DEA agents installed a listening device at the pet store and tracked calls made to and from Cicilia’s home phone. Their informant wore a wire during his conversations with Cicilia and Tabraue. As the DEA agents recorded the conversations, one thing became clear: Cicilia was the go-to man for the operation’s cocaine transactions, whether they involved a few ounces or multiple kilos. In 101 pages of DEA field reports and sworn statements obtained by The Post, Cicilia is named 147 times.

Cicilia used code words for ­cocaine buys: “little birds” for ounces, “big birds” for kilos. He boasted that the cocaine offered by the Tabraue ring was some of the best on the street.

“Pure rock,” Cicilia called it.

A pound sold for $15,000; a kilo, or 2.2 pounds, went for as much as $28,000.

In May 1986, Cicilia took the informant inside the pet store, according to the DEA reports and sworn statements.

“Look what I have, what a pretty thing,” Cicilia said, showing him an ounce of cocaine.

There was a lot of money to be made, up and down the East Coast, the informant said.

“I told him that I had friends who could buy 2 or 3 kilos a week,” the informant said.

“Orlando said this was no problem.”

Federal agents and Miami police gathered before sunrise on Dec. 16, 1987. In the early morning, nine days before Christmas, they fanned across Miami. Cicilia was arrested at his house. Tabraue was arrested at his compound, nicknamed “the Playboy Mansion” by federal agents. On the grounds, they found two spotted leopards. Inside the mansion were four safes — including one in a child’s room — an Uzi and a MAC-10 submachine pistol. During the frenzy of the raid, the kingpin’s wife threw a $50,000 bundle of cash out of a window.

It hit a law enforcement agent in the head.

When Marco Rubio got home from school that afternoon, the pain caused by that morning’s events was etched on his mother’s face. “It was a look you expect to see when someone has been told they or someone they love is dying,” Rubio wrote in his memoir. “And that’s exactly how I felt when she told me that earlier that morning Orlando had been arrested on drug charges.”

The case went to trial 11 months later in an ornate downtown Miami courtroom packed with local lawyers who came to gawk at the legal firepower. Cicilia was rep­resented by a court-appointed attorney, but his co-defendants brought in star attorneys, including Roy Black, one of the nation’s most prominent criminal lawyers, and Richard Sharpstein, a brilliant legal mind and showy performer who entertained the jury by imitating the rumpled TV detective Columbo.

Jurors heard evidence about drug deals Cicilia was involved in during 1986, but prosecutors and witnesses said he had joined Tabraue’s gang in 1983. Cicilia’s attorney tried to persuade jurors that he was not engaged in the drug business. They didn’t buy it. On Feb. 6, 1989, the jury convicted Tabraue, Cicilia and five other men. Tabraue got 100 years in prison but would be released early in 2003 after serving 14 years. Cicilia received 35 years, the second-longest sentence, and the jury found him responsible for $15 million in drug sales. The money has never been found.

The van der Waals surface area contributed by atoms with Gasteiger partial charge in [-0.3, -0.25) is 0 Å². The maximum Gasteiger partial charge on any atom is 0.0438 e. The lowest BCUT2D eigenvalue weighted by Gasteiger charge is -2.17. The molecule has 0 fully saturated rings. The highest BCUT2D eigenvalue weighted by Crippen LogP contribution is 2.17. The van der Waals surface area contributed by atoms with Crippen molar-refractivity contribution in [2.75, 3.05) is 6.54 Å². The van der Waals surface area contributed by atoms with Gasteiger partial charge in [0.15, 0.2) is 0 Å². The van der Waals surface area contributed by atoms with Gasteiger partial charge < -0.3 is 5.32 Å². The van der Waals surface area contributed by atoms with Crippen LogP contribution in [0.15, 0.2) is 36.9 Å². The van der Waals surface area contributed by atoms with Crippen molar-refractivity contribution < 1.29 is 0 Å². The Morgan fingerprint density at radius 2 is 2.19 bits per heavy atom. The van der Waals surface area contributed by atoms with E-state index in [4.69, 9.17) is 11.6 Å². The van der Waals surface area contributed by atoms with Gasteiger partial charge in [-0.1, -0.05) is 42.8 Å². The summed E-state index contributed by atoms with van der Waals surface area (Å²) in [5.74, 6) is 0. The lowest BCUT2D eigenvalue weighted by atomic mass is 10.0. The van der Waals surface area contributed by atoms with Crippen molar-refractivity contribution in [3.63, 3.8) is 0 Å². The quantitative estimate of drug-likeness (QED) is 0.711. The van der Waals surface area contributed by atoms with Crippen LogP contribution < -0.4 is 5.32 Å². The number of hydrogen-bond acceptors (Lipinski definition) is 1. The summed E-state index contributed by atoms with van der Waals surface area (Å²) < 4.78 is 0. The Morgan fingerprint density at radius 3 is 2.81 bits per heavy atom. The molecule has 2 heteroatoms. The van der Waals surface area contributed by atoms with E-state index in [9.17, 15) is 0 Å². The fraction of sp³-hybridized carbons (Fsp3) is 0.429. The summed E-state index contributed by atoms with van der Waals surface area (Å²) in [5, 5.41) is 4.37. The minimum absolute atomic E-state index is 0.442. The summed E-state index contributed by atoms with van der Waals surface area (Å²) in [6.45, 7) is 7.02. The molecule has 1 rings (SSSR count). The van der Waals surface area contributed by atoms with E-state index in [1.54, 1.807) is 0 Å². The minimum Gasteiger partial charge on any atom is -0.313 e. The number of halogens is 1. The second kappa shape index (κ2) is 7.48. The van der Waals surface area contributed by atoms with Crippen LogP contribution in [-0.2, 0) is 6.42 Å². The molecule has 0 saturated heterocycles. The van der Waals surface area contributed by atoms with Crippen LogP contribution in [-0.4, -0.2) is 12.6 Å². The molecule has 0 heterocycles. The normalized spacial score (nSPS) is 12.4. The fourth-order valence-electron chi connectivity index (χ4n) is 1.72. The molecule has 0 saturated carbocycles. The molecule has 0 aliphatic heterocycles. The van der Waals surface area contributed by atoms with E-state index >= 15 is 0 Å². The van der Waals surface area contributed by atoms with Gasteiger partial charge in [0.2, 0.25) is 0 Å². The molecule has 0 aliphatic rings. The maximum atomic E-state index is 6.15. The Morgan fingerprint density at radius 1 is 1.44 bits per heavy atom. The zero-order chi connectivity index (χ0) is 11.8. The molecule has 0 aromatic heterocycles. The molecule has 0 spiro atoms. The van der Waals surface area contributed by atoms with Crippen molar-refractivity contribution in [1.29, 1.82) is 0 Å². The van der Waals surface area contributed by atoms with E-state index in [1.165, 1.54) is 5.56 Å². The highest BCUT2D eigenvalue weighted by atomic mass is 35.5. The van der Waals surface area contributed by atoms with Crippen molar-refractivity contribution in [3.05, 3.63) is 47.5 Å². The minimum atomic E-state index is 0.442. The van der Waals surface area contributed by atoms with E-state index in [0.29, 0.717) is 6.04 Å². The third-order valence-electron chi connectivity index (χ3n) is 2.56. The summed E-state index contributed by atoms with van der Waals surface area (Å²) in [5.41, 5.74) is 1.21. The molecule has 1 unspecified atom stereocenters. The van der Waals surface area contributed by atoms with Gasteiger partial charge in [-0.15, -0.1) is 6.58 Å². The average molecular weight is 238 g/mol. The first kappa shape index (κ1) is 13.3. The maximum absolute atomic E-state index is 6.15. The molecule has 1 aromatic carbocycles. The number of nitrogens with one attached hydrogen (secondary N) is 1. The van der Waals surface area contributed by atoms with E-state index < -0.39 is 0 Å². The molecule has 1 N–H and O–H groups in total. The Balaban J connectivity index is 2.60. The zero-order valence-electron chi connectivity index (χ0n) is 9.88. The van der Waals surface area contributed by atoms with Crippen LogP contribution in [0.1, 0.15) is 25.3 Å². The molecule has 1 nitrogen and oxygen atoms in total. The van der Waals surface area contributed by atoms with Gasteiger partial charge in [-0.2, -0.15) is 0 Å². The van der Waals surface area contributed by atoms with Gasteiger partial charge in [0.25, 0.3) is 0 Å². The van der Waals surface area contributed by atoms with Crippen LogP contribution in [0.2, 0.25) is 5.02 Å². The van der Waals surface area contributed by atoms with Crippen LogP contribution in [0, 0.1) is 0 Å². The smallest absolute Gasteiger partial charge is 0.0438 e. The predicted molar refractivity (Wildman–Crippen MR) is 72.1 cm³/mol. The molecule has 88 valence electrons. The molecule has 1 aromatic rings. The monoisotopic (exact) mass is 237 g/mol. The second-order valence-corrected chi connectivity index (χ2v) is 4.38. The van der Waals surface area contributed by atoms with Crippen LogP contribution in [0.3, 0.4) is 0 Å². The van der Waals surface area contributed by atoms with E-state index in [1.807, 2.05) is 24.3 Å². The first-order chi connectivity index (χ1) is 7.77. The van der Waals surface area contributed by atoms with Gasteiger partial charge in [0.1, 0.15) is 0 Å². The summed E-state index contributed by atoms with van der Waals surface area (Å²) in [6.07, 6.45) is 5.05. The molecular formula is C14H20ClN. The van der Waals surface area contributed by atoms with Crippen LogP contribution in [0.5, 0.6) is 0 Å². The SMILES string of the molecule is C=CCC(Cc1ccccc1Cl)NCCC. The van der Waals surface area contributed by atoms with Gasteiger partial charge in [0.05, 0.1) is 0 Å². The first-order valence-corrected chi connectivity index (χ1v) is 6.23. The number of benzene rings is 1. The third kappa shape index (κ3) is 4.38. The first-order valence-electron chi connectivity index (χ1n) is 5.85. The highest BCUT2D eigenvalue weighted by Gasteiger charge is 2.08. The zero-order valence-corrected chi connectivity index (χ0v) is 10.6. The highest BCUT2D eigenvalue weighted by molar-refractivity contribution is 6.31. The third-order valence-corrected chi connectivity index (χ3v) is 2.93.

While the case played out, Rubio saw the corrosive effects of crime up close. His sister yearned for company. Once, she invited him for pizza and a movie, but he turned her down because he was busy socializing with high school friends — a decision he would later regret.

“Barbara was lonely, and I avoided her,” Rubio wrote.

A few days later, Rubio came home late. His sister, who was pregnant, was curled up on the foldout sofa in his parents’ living room with her young son, Landy.

“The image of her the night I discovered her asleep in our living room has remained with me all my life,” Rubio wrote in his memoir. “I look back on that time with admiration for Barbara and my parents. I admired how tenaciously she fought when her world turned upside down, how hard she worked and how devoted she was to her family. I admired how faithfully she stuck with her marriage.”

The government had seized the home Barbara owned with Cicilia, and she had to move into a garage apartment at the Rubio family home. Four days after the home seizure, Rubio left for Tarkio College. The tiny Missouri school had given him a scholarship to play football. It wasn’t long before he was the one feeling miserable; he was having a hard time adjusting to life in the small college town.

On a trip to Miami, he met his newborn nephew, Daniel. His mother reminded him about “how lonely and difficult” Barbara’s life had been since Cicilia’s arrest. Three years earlier, when the couple’s first child had been born, his sister’s hospital room “had been crowded with flowers, balloons and friends,” Rubio recalled in his memoir. When she gave birth to her second son, the only flowers were sent by her parents; they were also her only visitors.

Rubio left Tarkio after one year, transferring first to a community college and then to the University of Florida, where he earned an undergraduate degree before going on to the University of Miami law school.

In the coming years, while his brother-in-law served time at a low-security federal correctional institution in Ashland, Ky., Rubio launched one of modern Florida history’s most successful and rapid political careers.

Rubio’s reputation as a young man with great promise was sealed in January 2000 when he won a special election to serve in the Florida House of Representatives after having served on the city commission in West Miami. That November, he was reelected for a full term.

Four days after the election, Inmate 12101-016 walked out of federal custody. Orlando Cicilia was a free man.